Years after the Civil War ended, T. D. Witherspoon penned an essay recalling his experiences at Gettysburg for the Southern Historical Society Papers. The journal was among the leading publications promoting the Lost Cause narrative of the war. Though his story clearly established sympathy for the Confederate view, it also revealed how religion had divided north and south before the war and how faith supported each sides’ view of morality and true religion.
At Gettysburg, Witherspoon served as the chaplain of the 42nd Mississippi (Joe Davis’s Brigade, Henry Heth’s Division) and was one of the chaplains who volunteered to stay behind to care for Confederate wounded after Lee’s Army retreated. As he put it, “On the evening of the 4th of July, 1863 …. I found myself in the midst of three or four hundred men of the brigade in which I served, who were too severely wounded to be transported to the rear.” Witherspoon, after obtaining permission stay with the wounded men, soon “stood by the roadway waving adieu as the little remnant of the gallant brigade tramped silently and sorrowfully by.” Soon the old Rebel hospitals were broken up and the surviving wounded were moved to United States Army hospitals. The Confederate surgeons and chaplains were then transported to Northern prisons.
Shortly before the hospitals were transferred, however, Witherspoon set out on distinctive mission. The 42nd Mississippi’s colonel, Hugh R. Miller, had been mortally wounded and was near death in a private home in Gettysburg. Col. Miller called for Witherspoon so he could have pastoral care as he made his “dying expression of faith in Christ and his readiness to depart.” Miller died soon after a brief conversation with his chaplain.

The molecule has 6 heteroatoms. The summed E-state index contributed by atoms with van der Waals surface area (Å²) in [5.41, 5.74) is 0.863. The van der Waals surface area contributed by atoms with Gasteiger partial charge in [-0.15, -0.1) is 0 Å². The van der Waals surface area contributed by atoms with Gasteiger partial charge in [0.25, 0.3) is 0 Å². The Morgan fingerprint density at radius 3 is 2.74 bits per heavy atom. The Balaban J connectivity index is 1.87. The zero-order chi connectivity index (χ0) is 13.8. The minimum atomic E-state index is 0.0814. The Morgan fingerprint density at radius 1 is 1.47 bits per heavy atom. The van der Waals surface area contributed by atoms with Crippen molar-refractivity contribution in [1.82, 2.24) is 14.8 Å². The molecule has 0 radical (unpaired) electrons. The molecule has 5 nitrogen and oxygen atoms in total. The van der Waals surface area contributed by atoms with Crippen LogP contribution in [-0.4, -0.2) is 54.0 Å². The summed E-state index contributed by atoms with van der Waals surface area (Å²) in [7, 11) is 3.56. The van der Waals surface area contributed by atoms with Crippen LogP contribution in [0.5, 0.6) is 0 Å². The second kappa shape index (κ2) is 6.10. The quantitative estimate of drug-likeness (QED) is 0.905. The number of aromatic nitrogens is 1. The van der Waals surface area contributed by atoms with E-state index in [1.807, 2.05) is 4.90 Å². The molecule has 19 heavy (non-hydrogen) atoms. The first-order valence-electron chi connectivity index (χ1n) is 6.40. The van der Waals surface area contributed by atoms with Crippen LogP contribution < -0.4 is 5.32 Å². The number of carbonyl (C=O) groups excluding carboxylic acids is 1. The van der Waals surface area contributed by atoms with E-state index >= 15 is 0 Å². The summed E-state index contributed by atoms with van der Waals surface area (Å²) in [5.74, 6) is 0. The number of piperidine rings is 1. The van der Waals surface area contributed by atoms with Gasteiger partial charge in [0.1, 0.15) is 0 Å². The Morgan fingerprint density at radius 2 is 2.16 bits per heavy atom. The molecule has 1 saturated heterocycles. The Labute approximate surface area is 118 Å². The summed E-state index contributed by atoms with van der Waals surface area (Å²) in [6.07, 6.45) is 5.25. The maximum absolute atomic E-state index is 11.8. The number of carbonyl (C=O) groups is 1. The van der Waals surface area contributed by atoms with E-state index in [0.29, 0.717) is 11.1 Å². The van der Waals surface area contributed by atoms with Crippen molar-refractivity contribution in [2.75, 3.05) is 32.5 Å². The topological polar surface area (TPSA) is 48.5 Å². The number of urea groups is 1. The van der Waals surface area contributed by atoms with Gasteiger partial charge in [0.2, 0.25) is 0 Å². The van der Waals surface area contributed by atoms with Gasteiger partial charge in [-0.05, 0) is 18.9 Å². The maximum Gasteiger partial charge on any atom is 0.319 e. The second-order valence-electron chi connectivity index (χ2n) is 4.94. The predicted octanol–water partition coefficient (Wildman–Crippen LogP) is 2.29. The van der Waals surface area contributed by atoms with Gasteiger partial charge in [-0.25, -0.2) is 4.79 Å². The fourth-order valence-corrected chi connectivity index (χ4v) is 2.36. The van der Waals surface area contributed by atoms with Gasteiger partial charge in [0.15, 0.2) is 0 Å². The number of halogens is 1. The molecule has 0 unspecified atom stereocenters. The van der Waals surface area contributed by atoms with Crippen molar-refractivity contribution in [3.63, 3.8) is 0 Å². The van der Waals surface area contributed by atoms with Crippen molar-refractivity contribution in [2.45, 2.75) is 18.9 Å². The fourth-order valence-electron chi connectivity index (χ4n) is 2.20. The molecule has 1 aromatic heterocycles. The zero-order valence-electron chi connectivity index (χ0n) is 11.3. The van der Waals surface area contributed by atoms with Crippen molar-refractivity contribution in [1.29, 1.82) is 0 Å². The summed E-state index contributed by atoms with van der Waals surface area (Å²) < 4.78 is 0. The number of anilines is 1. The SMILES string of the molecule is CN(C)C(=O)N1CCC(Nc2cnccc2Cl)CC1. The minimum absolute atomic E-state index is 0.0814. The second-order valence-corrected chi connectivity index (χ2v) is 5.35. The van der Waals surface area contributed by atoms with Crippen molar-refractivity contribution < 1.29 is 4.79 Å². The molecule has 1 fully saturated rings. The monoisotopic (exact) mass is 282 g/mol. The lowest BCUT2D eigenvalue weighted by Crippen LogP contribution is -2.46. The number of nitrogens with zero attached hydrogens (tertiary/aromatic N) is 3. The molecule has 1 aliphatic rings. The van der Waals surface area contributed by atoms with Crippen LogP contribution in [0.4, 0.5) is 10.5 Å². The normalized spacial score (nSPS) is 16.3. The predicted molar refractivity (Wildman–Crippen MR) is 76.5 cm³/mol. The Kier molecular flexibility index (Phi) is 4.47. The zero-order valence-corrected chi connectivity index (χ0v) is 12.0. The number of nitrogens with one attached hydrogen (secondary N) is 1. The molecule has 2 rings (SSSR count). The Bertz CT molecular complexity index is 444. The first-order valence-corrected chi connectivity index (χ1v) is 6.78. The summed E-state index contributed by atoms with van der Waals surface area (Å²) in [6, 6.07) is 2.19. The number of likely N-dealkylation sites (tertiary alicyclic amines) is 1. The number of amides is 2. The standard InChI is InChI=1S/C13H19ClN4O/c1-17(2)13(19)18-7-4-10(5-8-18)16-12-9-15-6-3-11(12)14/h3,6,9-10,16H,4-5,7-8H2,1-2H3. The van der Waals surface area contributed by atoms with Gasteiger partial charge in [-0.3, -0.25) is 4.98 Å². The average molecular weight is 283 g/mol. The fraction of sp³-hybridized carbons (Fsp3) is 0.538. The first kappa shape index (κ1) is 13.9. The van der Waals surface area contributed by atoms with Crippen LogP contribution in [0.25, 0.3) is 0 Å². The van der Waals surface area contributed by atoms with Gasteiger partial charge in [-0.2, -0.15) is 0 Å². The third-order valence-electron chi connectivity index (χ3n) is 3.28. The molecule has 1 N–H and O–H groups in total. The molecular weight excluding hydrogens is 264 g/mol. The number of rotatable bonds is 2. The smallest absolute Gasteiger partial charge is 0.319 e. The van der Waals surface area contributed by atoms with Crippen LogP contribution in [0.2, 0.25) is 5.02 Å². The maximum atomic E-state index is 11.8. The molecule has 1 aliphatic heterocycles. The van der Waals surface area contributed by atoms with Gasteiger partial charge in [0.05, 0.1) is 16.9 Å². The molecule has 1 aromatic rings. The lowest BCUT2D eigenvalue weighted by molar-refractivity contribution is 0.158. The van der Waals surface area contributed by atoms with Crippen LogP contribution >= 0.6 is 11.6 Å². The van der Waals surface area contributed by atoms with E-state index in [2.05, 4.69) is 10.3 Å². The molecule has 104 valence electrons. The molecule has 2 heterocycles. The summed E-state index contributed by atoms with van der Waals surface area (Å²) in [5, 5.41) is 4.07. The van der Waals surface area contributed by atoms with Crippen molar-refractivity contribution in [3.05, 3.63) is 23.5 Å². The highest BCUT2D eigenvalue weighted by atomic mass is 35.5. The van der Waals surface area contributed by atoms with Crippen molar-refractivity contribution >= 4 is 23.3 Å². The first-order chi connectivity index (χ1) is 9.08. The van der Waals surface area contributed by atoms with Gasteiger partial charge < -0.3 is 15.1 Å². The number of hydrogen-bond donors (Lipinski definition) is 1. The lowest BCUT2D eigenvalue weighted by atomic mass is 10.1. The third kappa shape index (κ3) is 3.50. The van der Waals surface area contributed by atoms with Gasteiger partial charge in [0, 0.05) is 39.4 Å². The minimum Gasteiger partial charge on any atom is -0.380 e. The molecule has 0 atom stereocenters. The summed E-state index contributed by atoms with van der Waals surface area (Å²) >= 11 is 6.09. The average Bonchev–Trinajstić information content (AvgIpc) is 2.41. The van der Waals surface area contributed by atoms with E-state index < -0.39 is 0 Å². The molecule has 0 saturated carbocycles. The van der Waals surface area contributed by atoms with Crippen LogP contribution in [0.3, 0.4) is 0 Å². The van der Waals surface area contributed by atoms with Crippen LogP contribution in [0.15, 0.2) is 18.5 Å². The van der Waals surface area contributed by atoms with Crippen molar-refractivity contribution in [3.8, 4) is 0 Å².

Col. Miller’s son, Edwin, and Witherspoon received a pass to accompany the remains through the lines to Baltimore. They bore with them “a letter to General Schneck, the Commandant at Baltimore, requesting that we should be permitted to accompany the remains by flag of truce to Richmond.”
They arrived in Baltimore and presented their pass “to Colonel Fish, General Schenck’s Adjutant.” Fish turned to a subordinate and said, “Go and get that body and have it buried. ’Where shall I bury it?’ asked the surprised official – to which the answer was in substance that he did not care where, so as the body was put out of the way, adding that he had stood all he was going to stand of this paying honors to Rebel dead.”
Once Miller was interred, Fish ordered the colonel’s son and Witherspoon “down to the guard-room.” The lieutenant charged with carrying out the order gasped “But the man is a minister of the gospel; you won’t send him there. ‘Why not’ Fish replied, “the preachers are more to blame for this war than any other. The best I think we could do would be to hang a few of them when we capture them.”
This week, Seminary Ridge Museum launches a weekly living history program that explores the religious life of the Army of Northern Virginia – including a look at how involved southern ministers were in creating the Confederacy. The 30-minute program leaves plenty of time for question and answer sessions as we explore a long-neglected aspect of Civil War America. Visit seminaryridgemuseum.org for scheduling.